From such fascinating but dramatically unpromising ingredients Pomerance seeks to assemble a play. Given that Murray used the wealth of English literature to assemble his dictionary, one might have imagined a Stoppardesque approach where Murray’s painstaking effort is scrimmed through some well-known literary masterpiece providing a superstructure on which to hang the theatrically inert premise. Instead, the author tortures a garden variety family drama out of this claustrophobic milieu resulting in two-and-a-half hours of empty bombast. In such unappealing stew, his fine comedic writing sinks to the bottom.
Trevor Thomas – EdgeLosAngeles
Yes, we should live life instead of reading—or writing—about it. And yet, how could we discuss and argue and revel in the world’s experiences without the precise words to describe them? Several false endings can and probably will be smoothed over in future editions of this stimulating, stirring play.
Dany Margolies – Backstage
As was true with Boston Court’s recent The Twentieth Century Way, The Good Book Of Pedantry and Wonder requires careful viewing, with particular attention to be paid to its multi-layered use of language, entirely appropriate for a play about language. But the effort pays off. This is one of the smartest plays I’ve seen in a long while, and every bit as entertaining as it is smart.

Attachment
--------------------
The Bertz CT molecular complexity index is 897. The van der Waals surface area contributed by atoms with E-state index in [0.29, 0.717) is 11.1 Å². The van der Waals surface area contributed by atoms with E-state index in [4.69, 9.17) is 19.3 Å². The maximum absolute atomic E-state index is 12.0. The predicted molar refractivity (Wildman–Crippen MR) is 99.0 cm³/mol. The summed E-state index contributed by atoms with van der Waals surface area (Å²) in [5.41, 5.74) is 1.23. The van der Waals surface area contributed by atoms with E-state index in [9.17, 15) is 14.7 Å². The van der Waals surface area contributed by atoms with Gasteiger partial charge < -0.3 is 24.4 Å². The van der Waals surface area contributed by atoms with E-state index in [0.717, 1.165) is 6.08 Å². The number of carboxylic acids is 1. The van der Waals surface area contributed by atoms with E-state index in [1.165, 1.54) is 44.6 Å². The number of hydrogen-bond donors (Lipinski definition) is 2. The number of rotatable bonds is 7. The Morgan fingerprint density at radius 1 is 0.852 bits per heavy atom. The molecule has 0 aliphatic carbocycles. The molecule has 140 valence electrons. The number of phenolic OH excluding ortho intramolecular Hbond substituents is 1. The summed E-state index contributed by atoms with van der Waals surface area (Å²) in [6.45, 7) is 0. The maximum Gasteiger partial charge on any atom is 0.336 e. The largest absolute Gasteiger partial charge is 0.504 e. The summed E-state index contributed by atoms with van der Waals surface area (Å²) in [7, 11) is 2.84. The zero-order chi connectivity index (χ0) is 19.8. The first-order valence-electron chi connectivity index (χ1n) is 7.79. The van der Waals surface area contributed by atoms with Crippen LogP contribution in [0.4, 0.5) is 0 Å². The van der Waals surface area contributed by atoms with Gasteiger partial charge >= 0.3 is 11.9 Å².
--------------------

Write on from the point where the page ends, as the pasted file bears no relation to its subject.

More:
Steven Stanley – StageSceneLA
Like many works of historical fiction, “The Good Book of Pedantry and Wonder” relies too heavily on the material’s inherent fascination. There’s not an excessive amount of pedantry involved; but neither is there very much wonder.
Charles McNulty – LA Times
The editor, James Murray, is facing his end, but everybody here chatters, including him, after two hours of action, as they had at the beginning, as though they all understand each other perfectly. Even James’ diatribes about Galileo — described as ravings though they actually make perfect sense — neglect the mortality that the loss of language, or the Sisyphean effort that birthing a dictionary, imply. The play’s weakness, ironically, is not so much with the story but with the treatment of language itself. That language remains cogent and beautiful and clever, but it alone has scant connection to the birth-death ordeal of building a dictionary.
Steven Leigh Morris – LA Weekly